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Effectively managing a hybrid cloud environment

By , Expert Solution Architect, BCX.
19 Feb 2024
Dr Karen Luyt, Expert Solution Architect at BCX.
Dr Karen Luyt, Expert Solution Architect at BCX.

The adoption of hybrid cloud has emerged as the preferred strategic choice for organisations, driven by the imperative to strike a balance between the advantages of public cloud services and the imperative for control and security essential for on-premises infrastructure. According to market research firm IDC, cloud adoption in South Africa is growing rapidly, with organisations in the country increasingly embracing hybrid cloud and multi-cloud.

Offering the best of both worlds, a hybrid cloud solution means an organisation uses a mix of on-premises, public cloud, and private cloud infrastructure, while multi-cloud refers to the way organisations use multiple cloud providers for more than one cloud deployment of the same type – for instance, if they use public clouds from two different vendors.

This means that certain data, applications, and services within an organisation may be hosted internally in a private cloud environment, while others are situated in a public cloud managed by a third-party provider. Furthermore, certain data and applications may reside on physical servers located within the organisation’s premises. In 2021, the global hybrid cloud market was valued at $85 billion, and it is expected to reach $262 billion in 2027.

With the rise of hybrid cloud adoption, organisations need to tread carefully in order to reap the desired benefits. Managing hybrid cloud environments effectively requires careful planning, robust tools and processes, and a well-thought-out strategy. This is mainly because while hybrid cloud environments offer many benefits, such as flexibility and scalability, they also come with their own set of challenges.


Security and compliance are some of the major issues when it comes to hybrid cloud management. When applications are deployed across multiple cloud environments, they must establish connections to interact and exchange data. Consequently, ensuring the security and encryption of traffic between these clouds is imperative.

Hybrid clouds also introduce additional security concerns. Data and applications may be distributed across various environments, making it challenging to maintain consistent security controls and access policies. Compliance with industry regulations can also become more complex.

Creating an end-to-end secure connection between multiple cloud infrastructures becomes challenging, primarily when the networking models differ. Oftentimes, the security features of each cloud offering focus on protecting their services and infrastructure.

Also, at times, organisations assume that their cloud service provider will take care of all facets of cloud security and believe that once the service is operational, there won’t be a necessity to further safeguard their cloud environment.

Cloud security is a shared responsibility between all the parties involved and organisations must be cognisant of the fact that securing a hybrid cloud environment is essential to protect data, applications, and resources distributed across both on-premises and public cloud platforms.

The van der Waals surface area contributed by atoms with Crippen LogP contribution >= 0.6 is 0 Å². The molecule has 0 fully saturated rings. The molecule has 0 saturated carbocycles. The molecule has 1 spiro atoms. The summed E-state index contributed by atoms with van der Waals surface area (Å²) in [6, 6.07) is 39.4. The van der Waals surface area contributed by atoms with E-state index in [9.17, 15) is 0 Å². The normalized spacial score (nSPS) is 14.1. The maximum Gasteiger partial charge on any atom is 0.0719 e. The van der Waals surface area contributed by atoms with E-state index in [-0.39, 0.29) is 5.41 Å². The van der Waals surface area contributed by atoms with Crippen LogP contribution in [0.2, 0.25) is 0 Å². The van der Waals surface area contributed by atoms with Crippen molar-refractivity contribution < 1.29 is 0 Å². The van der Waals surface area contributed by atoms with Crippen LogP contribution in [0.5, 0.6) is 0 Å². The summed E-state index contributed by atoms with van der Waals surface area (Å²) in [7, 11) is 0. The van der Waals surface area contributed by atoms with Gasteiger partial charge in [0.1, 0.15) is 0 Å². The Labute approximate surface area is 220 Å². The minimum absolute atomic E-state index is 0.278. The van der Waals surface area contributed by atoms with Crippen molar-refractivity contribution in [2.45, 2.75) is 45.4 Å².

“Remember that security is an ongoing process, and it’s important to adapt your security measures as your hybrid cloud environment evolves and as new threats emerge. Remember to regularly review and update your security strategy to address changing needs and risks,” comments, Dr Karen Luyt, Expert Solution Architect at BCX.

Data and Resource Integration

Managing a hybrid environment can be complex due to the need to integrate and coordinate resources across on-premises infrastructure and multiple cloud providers.

Data integration is a hiccup organisations face in a hybrid cloud environment. Ensuring seamless data integration and consistency between on-premises and cloud environments can be challenging. This is primarily because data may need to be transferred, transformed, and synchronised between different locations, which can introduce latency and potential data inconsistencies.

This integration is essential for achieving seamless data access, sharing, and analysis in a hybrid cloud setup.

Cost Management

Additionally, cost management can be challenging in hybrid cloud environments, as it is important to track and optimise expenses across multiple platforms and providers. Without proper monitoring and governance, costs can quickly escalate.

“Cost management in a hybrid cloud environment is crucial to optimise spending while maintaining the benefits of both on-premises and cloud infrastructure,” Luyt adds.

“Effective cost management in a hybrid cloud environment requires a combination of tools, policies, and best practices applied through coded algorithms. Regularly review and adjust your cloud environments to ensure you are optimising your costs while meeting your organisation’s performance and scalability requirements.”


Managing a hybrid cloud environment often requires a mix of skills in cloud technologies, on-premises infrastructure, and hybrid cloud management tools. Finding and retaining staff with the necessary expertise can be challenging for organisations.

“Overall, skills are the foundation for successfully managing a hybrid cloud environment. They enable organisations to harness the benefits of both on-premises and cloud infrastructure while effectively addressing the unique challenges and complexities that hybrid environments present,” she notes.

In Closing

“Effectively managing a hybrid cloud environment offers organisations the agility, scalability, cost control, and security needed to meet modern IT challenges while leveraging the strengths of both on-premises and cloud resources,” concludes Luyt.

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